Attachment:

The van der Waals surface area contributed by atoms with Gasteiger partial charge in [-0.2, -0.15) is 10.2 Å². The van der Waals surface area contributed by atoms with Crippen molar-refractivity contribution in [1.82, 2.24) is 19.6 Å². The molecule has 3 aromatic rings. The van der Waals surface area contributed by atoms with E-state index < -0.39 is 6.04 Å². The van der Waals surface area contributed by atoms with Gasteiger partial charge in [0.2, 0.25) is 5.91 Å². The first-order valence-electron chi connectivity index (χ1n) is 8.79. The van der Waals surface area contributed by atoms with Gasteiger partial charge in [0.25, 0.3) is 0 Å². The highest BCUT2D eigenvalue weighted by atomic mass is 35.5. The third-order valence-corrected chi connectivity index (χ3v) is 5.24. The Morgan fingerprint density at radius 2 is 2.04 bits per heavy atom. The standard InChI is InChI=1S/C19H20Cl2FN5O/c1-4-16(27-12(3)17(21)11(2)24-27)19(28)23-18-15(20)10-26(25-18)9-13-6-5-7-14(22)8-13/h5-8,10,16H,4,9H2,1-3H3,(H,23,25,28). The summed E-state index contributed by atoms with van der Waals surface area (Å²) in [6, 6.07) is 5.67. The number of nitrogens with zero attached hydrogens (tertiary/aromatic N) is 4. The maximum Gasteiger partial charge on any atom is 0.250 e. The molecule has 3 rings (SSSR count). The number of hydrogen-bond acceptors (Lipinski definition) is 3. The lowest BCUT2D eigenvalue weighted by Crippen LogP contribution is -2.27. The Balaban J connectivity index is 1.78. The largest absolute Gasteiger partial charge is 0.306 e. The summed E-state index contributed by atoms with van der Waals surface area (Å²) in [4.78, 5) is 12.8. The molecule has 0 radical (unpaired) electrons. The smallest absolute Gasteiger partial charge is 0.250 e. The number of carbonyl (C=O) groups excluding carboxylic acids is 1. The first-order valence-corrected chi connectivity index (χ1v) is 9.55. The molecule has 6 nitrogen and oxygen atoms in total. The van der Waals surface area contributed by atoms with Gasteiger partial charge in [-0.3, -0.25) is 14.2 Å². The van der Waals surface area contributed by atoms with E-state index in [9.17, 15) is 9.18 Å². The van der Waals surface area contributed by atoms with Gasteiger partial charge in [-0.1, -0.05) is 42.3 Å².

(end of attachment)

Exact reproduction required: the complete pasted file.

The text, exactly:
The van der Waals surface area contributed by atoms with Gasteiger partial charge in [-0.2, -0.15) is 10.2 Å². The van der Waals surface area contributed by atoms with Crippen molar-refractivity contribution in [1.82, 2.24) is 19.6 Å². The molecule has 3 aromatic rings. The van der Waals surface area contributed by atoms with E-state index < -0.39 is 6.04 Å². The van der Waals surface area contributed by atoms with Gasteiger partial charge in [0.2, 0.25) is 5.91 Å². The first-order valence-electron chi connectivity index (χ1n) is 8.79. The van der Waals surface area contributed by atoms with Gasteiger partial charge in [0.25, 0.3) is 0 Å². The highest BCUT2D eigenvalue weighted by atomic mass is 35.5. The third-order valence-corrected chi connectivity index (χ3v) is 5.24. The Morgan fingerprint density at radius 2 is 2.04 bits per heavy atom. The standard InChI is InChI=1S/C19H20Cl2FN5O/c1-4-16(27-12(3)17(21)11(2)24-27)19(28)23-18-15(20)10-26(25-18)9-13-6-5-7-14(22)8-13/h5-8,10,16H,4,9H2,1-3H3,(H,23,25,28). The summed E-state index contributed by atoms with van der Waals surface area (Å²) in [6, 6.07) is 5.67. The number of nitrogens with zero attached hydrogens (tertiary/aromatic N) is 4. The maximum Gasteiger partial charge on any atom is 0.250 e. The molecule has 3 rings (SSSR count). The number of hydrogen-bond acceptors (Lipinski definition) is 3. The lowest BCUT2D eigenvalue weighted by Crippen LogP contribution is -2.27. The Balaban J connectivity index is 1.78. The largest absolute Gasteiger partial charge is 0.306 e. The summed E-state index contributed by atoms with van der Waals surface area (Å²) in [4.78, 5) is 12.8. The molecule has 0 radical (unpaired) electrons. The smallest absolute Gasteiger partial charge is 0.250 e. The number of carbonyl (C=O) groups excluding carboxylic acids is 1. The first-order valence-corrected chi connectivity index (χ1v) is 9.55. The molecule has 6 nitrogen and oxygen atoms in total. The van der Waals surface area contributed by atoms with Gasteiger partial charge in [-0.3, -0.25) is 14.2 Å². The van der Waals surface area contributed by atoms with E-state index in [9.17, 15) is 9.18 Å². The van der Waals surface area contributed by atoms with Gasteiger partial charge in [-0.1, -0.05) is 42.3 Å².